Succession Will Officially End With Season 4

As Damon Lindelof once wrote, "A king has his reign, then he dies. It's inevitable." That's been the driving ethos of HBO's black dramedy "Succession," a modern-day "King Lear" about Murdoch-style media baron Logan Roy (Brian Cox) and his children vying to take his soon-to-be vacant throne. The series has become one of HBO's most acclaimed shows, both for its humor and insightful social critiques — it's hard to go to any corner of the internet without coming across "Succession" memes. But again, no king reigns forever.

In an interview with the New Yorker, series creator Jesse Armstrong has confirmed that the upcoming fourth season of "Succession" will be the last. Cox himself has previously said he thought "Succession" would be wrapping up within one to two seasons. Cox also warned, "It depends what the writers feel. I know they've got an endgame. They haven't told us what the ending is, but there is an endgame. So it's just how they get up to that endgame, whether it takes one series or two series." Since Armstrong has decided his endgame was within the reach of only one season, one more season is what we're getting.

Why end it here?

If a TV show is successful, the usual instinct is to keep it going as long as possible. It's like the old parable of the golden goose. That's why this news comes as a shock. In his discussion with the New Yorker, Armstrong explained why he chose to give "Succession" what some will doubtlessly call a premature ending.

Armstrong believes the very title of "Succession" holds the "promise" of an ending. He said, "I've never thought this could go on forever. The end has always been kind of present in my mind. From season 2, I've been trying to think: Is it the next one, or the one after that, or is it the one after that?"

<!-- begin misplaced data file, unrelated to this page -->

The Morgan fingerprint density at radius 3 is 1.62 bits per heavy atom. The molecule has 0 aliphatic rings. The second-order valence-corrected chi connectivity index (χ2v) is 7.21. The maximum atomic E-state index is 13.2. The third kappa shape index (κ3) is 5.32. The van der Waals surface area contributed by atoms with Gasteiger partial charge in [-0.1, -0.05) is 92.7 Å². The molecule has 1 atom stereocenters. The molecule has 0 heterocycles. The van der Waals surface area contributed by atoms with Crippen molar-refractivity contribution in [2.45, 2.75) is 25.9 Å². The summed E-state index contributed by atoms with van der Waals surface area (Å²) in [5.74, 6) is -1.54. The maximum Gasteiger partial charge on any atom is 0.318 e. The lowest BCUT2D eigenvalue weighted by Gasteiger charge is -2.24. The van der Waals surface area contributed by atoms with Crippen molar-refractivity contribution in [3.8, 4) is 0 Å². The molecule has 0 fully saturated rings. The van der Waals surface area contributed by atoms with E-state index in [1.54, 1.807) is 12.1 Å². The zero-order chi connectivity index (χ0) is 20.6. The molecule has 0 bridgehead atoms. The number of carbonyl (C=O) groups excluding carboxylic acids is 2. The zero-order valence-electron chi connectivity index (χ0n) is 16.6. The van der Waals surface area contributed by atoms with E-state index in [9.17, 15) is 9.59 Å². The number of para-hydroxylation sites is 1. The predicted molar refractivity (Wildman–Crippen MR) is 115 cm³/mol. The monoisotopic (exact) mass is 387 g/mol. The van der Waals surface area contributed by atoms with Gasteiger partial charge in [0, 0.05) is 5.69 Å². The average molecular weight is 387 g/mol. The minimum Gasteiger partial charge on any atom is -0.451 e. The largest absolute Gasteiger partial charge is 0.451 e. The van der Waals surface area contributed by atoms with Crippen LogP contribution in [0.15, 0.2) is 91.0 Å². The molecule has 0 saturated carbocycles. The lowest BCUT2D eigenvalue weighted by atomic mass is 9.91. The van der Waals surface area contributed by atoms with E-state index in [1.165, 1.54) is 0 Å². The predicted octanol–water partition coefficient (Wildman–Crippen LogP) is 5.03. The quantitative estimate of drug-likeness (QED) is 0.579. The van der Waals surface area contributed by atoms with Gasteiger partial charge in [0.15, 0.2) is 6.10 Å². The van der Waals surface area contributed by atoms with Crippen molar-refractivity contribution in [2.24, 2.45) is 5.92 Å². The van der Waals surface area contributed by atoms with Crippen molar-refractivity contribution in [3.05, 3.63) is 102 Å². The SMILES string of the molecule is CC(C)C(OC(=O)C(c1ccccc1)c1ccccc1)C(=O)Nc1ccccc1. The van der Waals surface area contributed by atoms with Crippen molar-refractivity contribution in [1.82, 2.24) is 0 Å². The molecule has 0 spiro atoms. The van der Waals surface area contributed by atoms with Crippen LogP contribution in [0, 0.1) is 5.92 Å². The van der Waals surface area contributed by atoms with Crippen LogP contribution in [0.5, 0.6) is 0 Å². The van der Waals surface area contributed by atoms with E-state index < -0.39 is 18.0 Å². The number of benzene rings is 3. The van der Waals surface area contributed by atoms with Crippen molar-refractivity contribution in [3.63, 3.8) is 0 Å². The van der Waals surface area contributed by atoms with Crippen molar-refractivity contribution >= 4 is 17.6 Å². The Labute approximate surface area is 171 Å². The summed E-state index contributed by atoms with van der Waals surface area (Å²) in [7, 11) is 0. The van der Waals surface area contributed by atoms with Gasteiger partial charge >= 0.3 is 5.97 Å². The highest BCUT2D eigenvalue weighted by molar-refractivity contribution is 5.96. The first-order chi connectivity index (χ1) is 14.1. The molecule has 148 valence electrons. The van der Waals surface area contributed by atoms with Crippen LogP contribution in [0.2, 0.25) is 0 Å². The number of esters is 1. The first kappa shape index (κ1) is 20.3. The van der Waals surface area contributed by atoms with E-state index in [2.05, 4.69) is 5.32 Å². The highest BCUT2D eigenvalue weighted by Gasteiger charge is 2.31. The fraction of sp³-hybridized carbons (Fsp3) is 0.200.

As Armstrong recalled, he told his writers' room before they started season 4 that he thought it was time to wrap up, then put the question on the floor:

"We played out various scenarios: We could do a couple of short seasons or two more seasons. Or we could go on for ages and turn the show into something rather different, and be a more rangy, freewheeling kind of fun show, where there would be good weeks and bad weeks. Or we could do something a bit more muscular and complete, and go out sort of strong [...] and the decision to end solidified through the writing and even when we started filming."

Next question — why did Armstrong drop this bombshell now? He admits he considered not revealing it until after season 4 finished airing, but he ultimately felt, "a responsibility to the viewership," because, "we don't hide the ball very much on the show." Plus, he wanted to save his cast and crew the awkwardness of keeping a secret during interviews.

"Succession" season 4 debuts on March 26 on HBO.